On 10/14/2014 03:50 PM, Lars Kellogg-Stedman wrote:
On Tue, Oct 14, 2014 at 03:25:56PM -0400, Jay Pipes wrote:
I think the above strategy is spot on. Unfortunately, that's not how the
Docker ecosystem works.

I'm not sure I agree here, but again nobody is forcing you to use this

I know that. I'm not slamming Docker. I'm trying to better understand the Docker and Kubernetes systems.

operating system that the image is built for. I see you didn't respond to my
point that in your openstack-containers environment, you end up with Debian
*and* Fedora images, since you use the "official" MySQL dockerhub image. And
therefore you will end up needing to know sysadmin specifics (such as how
network interfaces are set up) on multiple operating system distributions.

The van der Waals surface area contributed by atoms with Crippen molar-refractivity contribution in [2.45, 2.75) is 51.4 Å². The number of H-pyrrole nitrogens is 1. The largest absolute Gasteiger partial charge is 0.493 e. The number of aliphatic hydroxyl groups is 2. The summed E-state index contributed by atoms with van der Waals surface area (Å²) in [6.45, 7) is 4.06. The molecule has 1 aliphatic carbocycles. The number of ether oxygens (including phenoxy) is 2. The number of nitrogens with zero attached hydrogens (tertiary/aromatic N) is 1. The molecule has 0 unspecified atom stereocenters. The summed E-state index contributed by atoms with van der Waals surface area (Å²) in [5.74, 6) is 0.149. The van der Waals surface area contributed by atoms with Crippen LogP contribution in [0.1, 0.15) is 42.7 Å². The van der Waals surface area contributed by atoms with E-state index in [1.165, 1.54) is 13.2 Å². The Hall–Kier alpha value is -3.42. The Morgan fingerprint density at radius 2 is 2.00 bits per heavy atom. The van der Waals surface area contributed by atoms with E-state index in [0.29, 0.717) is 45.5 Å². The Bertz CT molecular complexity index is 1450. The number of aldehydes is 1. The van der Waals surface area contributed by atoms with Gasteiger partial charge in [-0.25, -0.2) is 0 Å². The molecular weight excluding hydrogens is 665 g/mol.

I missed that part, but ideally you don't *care* about the
distribution in use.  All you care about is the application.  Your
container environment (docker itself, or maybe a higher level
abstraction) sets up networking for you, and away you go.

If you have to perform system administration tasks inside your
containers, my general feeling is that something is wrong.

I understand that general feeling, but system administration tasks like debugging networking issues or determining and grepping log file locations or diagnosing packaging issues for OpenStack services or performing database logfile maintenance and backups don't just go away because you're using containers, right? If there are multiple operating systems in use in these containers, it makes the life of an admin more cumbersome, IMO.

I guess all I'm saying is that, from what I can tell, Docker and Kubernetes and all the application/service-centric worldviews are cool and all, but they very much seem to be developed from the point of view of application developers, and not so much from the point of view of operators who need to maintain and support those applications.

I'm still super-interested in the topic, just thought I'd point that out.


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